Owing to concerns of increasing pain during functional activities and persistently limited ROM at the right shoulder, further imaging with a computed tomography scan was done, which showed an old displaced fracture of the right mid-clavicular shaft with exuberant callus formation growing toward the origin of the coracoid process from the scapula and forming a synostosis (Figure 1). His pain and restricted range of the right shoulder were attributed to cumulative effects of HO of the CC ligament and altered shoulder mechanics. The patient was trained on conservative therapeutic approaches including relative rest, weightloss program and environmental modifications to reduce mechanical load and muscular demand. Individualized training was focused on ergonomics, appropriate equipment selection and environmental adaptation. Wheelchair modifications, transfer techniques and pressure-relief skills were tailored to accommodate his shoulder limitations and high level of thoracic injury. At the time of discharge, he required supervision to minimal assistance in transfers using a transfer board, and he was able to propel his own wheelchair for short distances. Long-distance wheelchair propulsion was limited owing to pain and restricted ROM. He was discharged on indomethacin 25 mg three times orally daily and advised to continue outpatient therapy. The magnetic resonance imaging and bone scan were planned to further evaluate shoulder pathology, but could not be done as the patient was lost to follow-up.
The incidence of ectopic bone formation has been reported to be 10–53% after SCI.2 There is an increased incidence of HO in patients with complete lesions. Traumatic SCI tends to have a higher incidence of HO as compared with nontraumatic SCI.3 Twenty to thirty percent of patients with SCIs are reported to have clinically significant HO with a reduction of joint ROM, whereas 3–8% of the SCI patients develop ankylosis.2 In patients with paraplegia, HO has been reported to be ranging from 29 to 60%, with highest incidence in patients having flexion injuries of thoracic vertebrae.4 Another type of HO is traumatic myositis ossificans, which is localized to the site of injury surrounding the bones and joints. It usually follows fractures and orthopedic surgeries. Little has been reported on HO of the shoulder after clavicular fractures, but trauma in general increases the risk of HO.5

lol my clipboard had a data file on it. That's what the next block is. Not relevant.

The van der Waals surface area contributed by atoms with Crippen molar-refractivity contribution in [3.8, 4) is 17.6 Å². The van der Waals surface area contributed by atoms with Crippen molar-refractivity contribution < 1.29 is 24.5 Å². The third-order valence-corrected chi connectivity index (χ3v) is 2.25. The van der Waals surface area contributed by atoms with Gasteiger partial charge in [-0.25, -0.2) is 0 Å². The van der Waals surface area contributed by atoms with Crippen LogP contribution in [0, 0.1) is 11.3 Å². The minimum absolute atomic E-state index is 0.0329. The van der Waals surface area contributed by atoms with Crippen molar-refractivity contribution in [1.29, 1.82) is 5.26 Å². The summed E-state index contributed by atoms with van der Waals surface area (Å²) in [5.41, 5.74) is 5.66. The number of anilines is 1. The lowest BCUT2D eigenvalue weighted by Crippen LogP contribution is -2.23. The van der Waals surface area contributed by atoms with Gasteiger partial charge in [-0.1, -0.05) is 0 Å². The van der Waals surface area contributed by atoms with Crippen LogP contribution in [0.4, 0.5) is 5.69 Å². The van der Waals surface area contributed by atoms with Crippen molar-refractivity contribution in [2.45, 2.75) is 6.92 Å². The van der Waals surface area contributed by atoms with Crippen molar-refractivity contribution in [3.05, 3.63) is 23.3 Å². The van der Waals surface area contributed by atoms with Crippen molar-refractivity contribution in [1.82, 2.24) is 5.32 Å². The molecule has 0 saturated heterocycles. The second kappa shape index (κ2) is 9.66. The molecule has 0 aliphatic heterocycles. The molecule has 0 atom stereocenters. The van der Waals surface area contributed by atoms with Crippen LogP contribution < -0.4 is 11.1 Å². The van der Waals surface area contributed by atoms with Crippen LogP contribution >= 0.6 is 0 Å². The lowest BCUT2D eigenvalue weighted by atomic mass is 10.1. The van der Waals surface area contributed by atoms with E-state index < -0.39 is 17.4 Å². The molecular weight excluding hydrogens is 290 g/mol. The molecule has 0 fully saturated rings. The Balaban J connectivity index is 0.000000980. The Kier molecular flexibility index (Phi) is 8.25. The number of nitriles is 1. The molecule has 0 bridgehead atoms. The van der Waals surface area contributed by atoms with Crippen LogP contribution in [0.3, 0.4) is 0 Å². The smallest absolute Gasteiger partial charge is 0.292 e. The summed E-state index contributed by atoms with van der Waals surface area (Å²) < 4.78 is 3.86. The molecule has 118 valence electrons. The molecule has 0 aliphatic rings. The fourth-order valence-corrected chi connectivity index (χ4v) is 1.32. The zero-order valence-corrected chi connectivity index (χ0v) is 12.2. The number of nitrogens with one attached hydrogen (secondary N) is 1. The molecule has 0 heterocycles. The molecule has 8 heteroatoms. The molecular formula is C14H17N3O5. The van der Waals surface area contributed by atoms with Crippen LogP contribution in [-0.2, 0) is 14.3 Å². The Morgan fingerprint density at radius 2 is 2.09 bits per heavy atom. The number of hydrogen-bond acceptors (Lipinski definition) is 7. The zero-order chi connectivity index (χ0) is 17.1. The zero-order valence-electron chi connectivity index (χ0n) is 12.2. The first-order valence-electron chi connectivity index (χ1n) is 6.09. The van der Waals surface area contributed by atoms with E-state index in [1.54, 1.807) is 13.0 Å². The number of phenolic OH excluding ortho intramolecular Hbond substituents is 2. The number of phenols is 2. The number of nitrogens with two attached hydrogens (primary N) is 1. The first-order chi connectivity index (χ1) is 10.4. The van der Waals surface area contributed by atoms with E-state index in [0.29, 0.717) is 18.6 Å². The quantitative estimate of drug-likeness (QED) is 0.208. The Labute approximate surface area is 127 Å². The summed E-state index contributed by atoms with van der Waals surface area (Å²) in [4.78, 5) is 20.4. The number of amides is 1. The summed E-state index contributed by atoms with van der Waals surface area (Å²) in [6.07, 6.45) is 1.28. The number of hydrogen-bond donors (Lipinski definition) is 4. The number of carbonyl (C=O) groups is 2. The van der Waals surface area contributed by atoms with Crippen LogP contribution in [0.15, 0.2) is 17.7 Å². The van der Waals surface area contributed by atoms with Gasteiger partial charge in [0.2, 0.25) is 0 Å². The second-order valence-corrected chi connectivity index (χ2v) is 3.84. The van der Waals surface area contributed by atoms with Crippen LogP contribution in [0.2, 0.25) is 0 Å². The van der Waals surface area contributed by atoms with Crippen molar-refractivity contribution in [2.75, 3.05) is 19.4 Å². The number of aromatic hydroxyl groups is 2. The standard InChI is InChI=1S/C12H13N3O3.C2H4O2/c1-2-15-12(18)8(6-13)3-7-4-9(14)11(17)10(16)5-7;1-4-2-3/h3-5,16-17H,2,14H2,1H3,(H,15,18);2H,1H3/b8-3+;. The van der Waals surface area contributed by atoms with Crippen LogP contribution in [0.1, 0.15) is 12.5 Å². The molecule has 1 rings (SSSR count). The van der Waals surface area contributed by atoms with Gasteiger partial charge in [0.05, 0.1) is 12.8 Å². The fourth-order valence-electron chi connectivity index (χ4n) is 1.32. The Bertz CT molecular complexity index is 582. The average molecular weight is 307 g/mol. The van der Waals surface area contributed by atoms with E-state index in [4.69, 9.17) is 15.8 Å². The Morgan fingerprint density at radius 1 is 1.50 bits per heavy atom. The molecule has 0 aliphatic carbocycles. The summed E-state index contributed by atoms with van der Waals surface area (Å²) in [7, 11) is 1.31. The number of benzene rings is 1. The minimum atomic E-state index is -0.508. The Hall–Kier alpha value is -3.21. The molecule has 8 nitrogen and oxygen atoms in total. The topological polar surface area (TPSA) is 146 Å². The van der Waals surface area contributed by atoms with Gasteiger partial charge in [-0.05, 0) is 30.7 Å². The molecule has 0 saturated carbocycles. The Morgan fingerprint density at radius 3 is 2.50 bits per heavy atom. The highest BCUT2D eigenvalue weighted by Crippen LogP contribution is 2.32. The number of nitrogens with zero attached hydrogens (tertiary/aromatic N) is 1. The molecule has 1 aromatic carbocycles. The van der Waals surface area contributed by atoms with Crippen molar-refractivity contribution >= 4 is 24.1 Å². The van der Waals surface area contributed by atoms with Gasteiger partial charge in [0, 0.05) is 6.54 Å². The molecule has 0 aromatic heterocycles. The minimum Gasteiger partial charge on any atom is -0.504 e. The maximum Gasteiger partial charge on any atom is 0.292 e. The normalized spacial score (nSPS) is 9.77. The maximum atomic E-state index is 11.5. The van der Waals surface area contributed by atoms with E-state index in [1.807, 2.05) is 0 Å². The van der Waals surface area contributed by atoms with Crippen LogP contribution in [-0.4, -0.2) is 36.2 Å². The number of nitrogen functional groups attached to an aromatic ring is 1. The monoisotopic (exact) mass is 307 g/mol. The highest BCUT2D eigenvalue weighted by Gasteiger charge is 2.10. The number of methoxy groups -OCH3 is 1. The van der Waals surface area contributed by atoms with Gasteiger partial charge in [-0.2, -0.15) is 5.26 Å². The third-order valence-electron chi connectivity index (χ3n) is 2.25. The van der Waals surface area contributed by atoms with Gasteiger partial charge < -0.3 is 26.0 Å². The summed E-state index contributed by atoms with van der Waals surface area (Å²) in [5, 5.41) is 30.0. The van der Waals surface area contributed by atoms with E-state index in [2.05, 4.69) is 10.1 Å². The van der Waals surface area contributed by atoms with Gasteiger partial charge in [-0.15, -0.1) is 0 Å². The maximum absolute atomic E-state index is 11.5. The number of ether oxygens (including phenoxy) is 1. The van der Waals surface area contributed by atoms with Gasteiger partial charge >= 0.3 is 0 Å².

In our case, HO involved the CC ligament and resulted in synostosis of clavicle and scapula. Due to the presence of an ossified bridge between the two bones, scapula and clavicle can be considered a single-bone unit. This would alter the dynamic forces acting on the lateral part of clavicle, especially the AC joint, and limit the scapular movements as well. This can explain restricted shoulder flexion and abduction in our patient. Cross-union between the clavicle and coracoid process of scapula will change the mechanics of shoulder girdle movements and can lead to strain of muscles, ligaments and joint capsules in the short term, and degenerative changes in the long term. This process will be particularly accelerated in SCI patients due to the neurogenic nature of injury and excessive use of upper limbs. This will have devastating effects on the life of SCI patients, as they are greatly dependent on their upper extremities. In presence of a major injury like SCI, clavicular fractures can be considered minor and they can be overlooked. Earlier detection of HO can direct the rehabilitation strategies towards preserving joint function, improving functional out comes and preventing debilitating complications. As early HO may not be clearly evident on plain X-rays, aggressive exercises to improve the range of motion can further accelerate its formation, worsen the symptoms and predispose to mechanical restriction of joints when synostosis sets in. Another important factor is the use of heat or other modalities for treating pain and joint stiffness. Data regarding modalities is still limited for treatment of HO. Theoretically; heat modalities may actually precipitate the formation of HO due to high vascularity. Regular follow-up is required owing to concerns of associated ligamentous injuries secondary to mechanical instability of the shoulder. In SCI, the functional outcomes of surgery for HO associated with clavicular fracture are not known. This study suggests keeping a low threshold for investigating a fracture site for HO, even if it is above the level of SCI. It also supports the idea of prophylactic treatment of HO in similar situations.
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The authors declare no conflict of interest.
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Qureshi, A., AlSaleh, A. & AlHalemi, A. Ossification of coracoclavicular ligament in complete paraplegia: a case report. Spinal Cord Ser Cases 1, 15008 (2015). https://doi.org/10.1038/scsandc.2015.8